Antony Owen on Holocaust Memorial Day

 

 

 

Song for a yellow star belt

In the square
they are beating men to classical music
last year they danced in this spot, the same children watched.

In the square
a local orchestra kneels before its composer
he is made to throttle the defiant celloist with piano strings.

All things pass,
ignore the old shoemaker covering the breasts of his dead wife,
in five years, he will watch from the patisserie as kids chalk hopscotch.

All things pass,
like the twitching general damned by the sleight seamstress.
He thought she closed her eyes but she snared him in a blink shot.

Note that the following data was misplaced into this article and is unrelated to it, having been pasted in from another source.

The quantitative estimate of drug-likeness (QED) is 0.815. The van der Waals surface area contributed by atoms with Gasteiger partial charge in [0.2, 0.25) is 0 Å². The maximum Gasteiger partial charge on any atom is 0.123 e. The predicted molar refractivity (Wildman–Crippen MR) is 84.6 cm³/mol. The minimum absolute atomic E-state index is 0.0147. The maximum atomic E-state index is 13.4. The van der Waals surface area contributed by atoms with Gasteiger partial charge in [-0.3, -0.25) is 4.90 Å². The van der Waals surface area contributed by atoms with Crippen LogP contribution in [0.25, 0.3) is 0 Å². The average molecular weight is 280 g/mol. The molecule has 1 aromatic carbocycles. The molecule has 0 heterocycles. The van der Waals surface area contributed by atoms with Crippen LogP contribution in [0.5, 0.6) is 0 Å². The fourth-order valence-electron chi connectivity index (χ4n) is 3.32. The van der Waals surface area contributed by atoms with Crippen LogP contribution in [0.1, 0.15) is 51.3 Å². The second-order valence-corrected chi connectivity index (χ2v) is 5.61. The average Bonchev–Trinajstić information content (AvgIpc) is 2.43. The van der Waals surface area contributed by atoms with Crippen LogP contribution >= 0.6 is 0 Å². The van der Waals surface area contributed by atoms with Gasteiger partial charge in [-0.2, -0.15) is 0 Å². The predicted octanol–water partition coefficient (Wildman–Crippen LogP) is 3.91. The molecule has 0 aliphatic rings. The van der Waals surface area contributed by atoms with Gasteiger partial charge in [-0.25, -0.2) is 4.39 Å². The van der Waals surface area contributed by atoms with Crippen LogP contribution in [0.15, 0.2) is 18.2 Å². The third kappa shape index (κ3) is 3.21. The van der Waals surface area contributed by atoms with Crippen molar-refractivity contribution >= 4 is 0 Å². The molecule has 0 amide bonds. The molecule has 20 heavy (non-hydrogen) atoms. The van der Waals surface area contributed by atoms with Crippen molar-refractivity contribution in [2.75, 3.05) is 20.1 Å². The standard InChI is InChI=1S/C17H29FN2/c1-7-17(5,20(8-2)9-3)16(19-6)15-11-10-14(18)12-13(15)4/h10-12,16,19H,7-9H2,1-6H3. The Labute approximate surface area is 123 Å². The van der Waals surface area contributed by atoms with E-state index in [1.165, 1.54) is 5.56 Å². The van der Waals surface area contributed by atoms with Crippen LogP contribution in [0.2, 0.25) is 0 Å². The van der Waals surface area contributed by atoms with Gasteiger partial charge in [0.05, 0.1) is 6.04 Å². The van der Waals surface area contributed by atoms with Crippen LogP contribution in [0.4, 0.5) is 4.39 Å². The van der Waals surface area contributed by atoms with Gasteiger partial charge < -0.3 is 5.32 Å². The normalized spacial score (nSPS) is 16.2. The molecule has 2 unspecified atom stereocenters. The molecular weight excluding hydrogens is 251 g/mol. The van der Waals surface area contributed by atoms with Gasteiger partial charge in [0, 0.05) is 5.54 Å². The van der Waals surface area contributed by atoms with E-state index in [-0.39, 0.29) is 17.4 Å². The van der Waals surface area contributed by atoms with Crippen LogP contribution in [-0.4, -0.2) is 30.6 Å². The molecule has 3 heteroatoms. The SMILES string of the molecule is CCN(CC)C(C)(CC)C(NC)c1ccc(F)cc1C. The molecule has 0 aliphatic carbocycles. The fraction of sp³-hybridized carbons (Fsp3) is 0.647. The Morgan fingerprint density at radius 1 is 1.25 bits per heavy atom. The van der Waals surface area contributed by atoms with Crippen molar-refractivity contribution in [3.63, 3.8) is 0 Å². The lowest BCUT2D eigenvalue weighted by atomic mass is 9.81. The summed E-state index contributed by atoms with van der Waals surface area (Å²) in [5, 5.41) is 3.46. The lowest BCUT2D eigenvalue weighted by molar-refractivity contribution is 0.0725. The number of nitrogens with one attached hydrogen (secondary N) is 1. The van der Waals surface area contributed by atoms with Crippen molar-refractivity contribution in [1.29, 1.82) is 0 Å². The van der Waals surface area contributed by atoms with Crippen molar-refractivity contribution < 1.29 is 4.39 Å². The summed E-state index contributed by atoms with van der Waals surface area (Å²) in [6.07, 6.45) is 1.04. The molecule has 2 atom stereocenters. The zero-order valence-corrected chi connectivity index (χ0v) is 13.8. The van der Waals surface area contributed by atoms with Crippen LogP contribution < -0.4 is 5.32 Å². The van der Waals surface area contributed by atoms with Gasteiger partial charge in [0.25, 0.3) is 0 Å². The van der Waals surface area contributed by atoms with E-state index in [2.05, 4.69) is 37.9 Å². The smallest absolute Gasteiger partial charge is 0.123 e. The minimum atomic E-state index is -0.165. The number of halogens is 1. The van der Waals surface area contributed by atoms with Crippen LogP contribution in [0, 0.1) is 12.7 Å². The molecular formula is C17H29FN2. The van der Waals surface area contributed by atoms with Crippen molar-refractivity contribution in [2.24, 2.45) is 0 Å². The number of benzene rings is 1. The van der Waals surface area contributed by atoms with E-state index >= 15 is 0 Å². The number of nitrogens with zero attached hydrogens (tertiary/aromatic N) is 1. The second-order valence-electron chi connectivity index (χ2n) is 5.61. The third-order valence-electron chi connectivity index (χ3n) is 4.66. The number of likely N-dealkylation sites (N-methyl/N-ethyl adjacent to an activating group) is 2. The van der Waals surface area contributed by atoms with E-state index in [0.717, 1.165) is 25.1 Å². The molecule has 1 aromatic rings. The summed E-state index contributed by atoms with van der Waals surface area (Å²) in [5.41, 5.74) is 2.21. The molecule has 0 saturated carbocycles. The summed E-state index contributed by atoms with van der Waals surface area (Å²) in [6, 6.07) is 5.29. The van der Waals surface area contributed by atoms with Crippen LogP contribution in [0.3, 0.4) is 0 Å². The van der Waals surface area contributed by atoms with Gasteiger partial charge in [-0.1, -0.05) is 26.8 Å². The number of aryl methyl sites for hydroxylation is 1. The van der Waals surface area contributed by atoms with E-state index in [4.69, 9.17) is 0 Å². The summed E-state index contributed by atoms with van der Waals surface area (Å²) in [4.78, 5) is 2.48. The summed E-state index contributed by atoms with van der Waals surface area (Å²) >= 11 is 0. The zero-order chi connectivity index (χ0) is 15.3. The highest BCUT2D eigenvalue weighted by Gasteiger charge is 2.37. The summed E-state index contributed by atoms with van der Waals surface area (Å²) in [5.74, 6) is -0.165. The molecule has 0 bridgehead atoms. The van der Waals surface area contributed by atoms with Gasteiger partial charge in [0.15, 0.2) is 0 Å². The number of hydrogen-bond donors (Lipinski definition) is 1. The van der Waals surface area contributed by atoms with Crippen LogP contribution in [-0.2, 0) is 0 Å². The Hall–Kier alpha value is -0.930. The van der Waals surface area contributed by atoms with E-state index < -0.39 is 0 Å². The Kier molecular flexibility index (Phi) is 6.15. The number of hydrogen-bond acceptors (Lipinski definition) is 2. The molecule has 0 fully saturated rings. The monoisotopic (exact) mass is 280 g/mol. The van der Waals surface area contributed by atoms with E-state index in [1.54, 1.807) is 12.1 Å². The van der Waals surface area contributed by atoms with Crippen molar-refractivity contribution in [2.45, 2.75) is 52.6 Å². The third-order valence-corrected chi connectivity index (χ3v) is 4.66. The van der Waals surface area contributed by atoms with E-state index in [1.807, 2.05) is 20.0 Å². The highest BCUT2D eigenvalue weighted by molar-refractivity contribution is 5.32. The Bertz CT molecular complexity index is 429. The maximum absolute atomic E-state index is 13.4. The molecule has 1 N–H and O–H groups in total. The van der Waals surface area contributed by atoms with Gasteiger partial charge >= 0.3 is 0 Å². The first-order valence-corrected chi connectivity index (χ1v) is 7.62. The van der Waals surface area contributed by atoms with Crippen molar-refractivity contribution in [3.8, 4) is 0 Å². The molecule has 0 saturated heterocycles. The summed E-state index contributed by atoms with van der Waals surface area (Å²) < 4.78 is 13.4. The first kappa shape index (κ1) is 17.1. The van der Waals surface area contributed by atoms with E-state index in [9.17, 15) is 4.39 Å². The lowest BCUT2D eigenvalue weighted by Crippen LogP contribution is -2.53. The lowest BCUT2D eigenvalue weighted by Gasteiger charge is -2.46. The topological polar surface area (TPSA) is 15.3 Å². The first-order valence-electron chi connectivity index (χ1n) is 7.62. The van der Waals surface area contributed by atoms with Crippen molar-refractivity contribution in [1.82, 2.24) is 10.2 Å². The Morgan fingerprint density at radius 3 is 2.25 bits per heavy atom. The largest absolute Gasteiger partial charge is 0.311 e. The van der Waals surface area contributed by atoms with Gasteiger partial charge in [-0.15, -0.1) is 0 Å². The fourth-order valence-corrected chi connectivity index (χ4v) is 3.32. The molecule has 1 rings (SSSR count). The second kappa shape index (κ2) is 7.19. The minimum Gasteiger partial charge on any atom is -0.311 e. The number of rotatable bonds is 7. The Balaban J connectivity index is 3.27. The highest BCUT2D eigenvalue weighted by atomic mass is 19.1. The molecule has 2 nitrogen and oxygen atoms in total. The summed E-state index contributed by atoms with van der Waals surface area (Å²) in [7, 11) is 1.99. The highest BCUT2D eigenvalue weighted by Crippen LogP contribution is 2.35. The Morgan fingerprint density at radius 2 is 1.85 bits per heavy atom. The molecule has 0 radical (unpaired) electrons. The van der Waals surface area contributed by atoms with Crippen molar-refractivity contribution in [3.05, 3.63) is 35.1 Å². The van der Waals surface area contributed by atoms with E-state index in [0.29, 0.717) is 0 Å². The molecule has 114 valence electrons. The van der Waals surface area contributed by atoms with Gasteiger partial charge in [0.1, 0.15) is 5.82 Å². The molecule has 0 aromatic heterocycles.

In the orchestra,
a solitary flutist set free an excerpt of the murdered crescendo.
I swear a whole crowd gathered in the square to hear it soar like black fireworks.

 

 

With five collections of poetry focusing on conflict Antony Owen is a well respected writer known for investigative poetry which took him to Hiroshima in 2015 to interview atomic bomb survivors. His subsequent collection, The Nagasaki Elder (V.Press) was shortlisted for a Ted Hughes Award in 2017.  This poem is taken from his sixth collection The Unknown Civilian which has just been published by KFS.

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